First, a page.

Part II United Kingdom, 7 Extended Liens »
Hamish AndersonFrom: Bank Failure: Lessons from Lehman Brothers
Edited By: Dennis Faber, Niels Vermunt
During the course of the Lehman insolvencies it was discovered that the Lehman companies had used a number of different standard documents to record their terms of business which included provision for a security interest over the counterparty’s property. The important distinguishing feature of some of those security interests was that the relevant Lehman entity purported to take security not only for sums due to it but also for sums due to any other Lehman entity. Such security interests came to be known as ‘extended liens’—a label which is potentially misleading for an English lawyer because the security interests in question were more likely to be correctly characterized as floating charges. ‘Lien’ in this context is merely a generic term for different types of security interest. The chapter looks at the efficacy of extended liens.
8 National Report for England »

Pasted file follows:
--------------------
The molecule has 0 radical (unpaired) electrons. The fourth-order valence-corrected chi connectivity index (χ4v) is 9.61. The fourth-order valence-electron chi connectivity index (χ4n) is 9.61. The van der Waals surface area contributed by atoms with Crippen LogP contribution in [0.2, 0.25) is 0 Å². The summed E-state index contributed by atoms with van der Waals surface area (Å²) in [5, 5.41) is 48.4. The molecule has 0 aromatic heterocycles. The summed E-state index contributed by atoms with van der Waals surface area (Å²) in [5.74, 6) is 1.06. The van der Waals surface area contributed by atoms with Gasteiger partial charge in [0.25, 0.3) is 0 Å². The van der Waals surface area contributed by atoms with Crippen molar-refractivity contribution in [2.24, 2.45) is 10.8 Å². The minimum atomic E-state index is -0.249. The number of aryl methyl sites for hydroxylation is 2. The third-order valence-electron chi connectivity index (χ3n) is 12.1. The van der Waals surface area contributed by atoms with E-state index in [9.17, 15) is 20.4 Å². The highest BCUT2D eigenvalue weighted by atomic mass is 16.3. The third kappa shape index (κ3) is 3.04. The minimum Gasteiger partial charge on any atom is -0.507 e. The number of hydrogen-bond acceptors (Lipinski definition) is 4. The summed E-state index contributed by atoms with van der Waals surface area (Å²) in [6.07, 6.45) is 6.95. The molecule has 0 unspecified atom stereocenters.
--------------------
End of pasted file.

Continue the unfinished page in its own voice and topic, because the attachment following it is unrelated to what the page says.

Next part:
Hamish Anderson, Charlotte Cooke, Louise GulliferFrom: Ranking and Priority of Creditors
Edited By: Dennis Faber, Niels Vermunt, Jason Kilborn, Tomáš Richter, Ignacio Tirado
This chapter discusses the law on creditor claims in England. The English courts have recently considered the ranking and priority of creditors on a number of occasions. The differing classes of claims found in the judgment of Lord Neuberger PSC in Re Nortel GmbH best explain how the distinction between ‘insolvency claims’, ‘administration claims’, and ‘non-enforceable claims’ is reflected in the applicable English rules. With the exception of expenses and shareholders’ claims, all the claims listed by Lord Neuberger are ‘insolvency claims’ because they are all creditors’ claims which are referable to pre-proceeding obligations. The remainder of the chapter deals with insolvency claims, administration claims, and non-enforceable claims in turn. Each section describes: the definition and scope of the claim; rules for submission, verification, and satisfaction or admission of claims; ranking of claims; and voting and other participation rights in insolvency proceedings.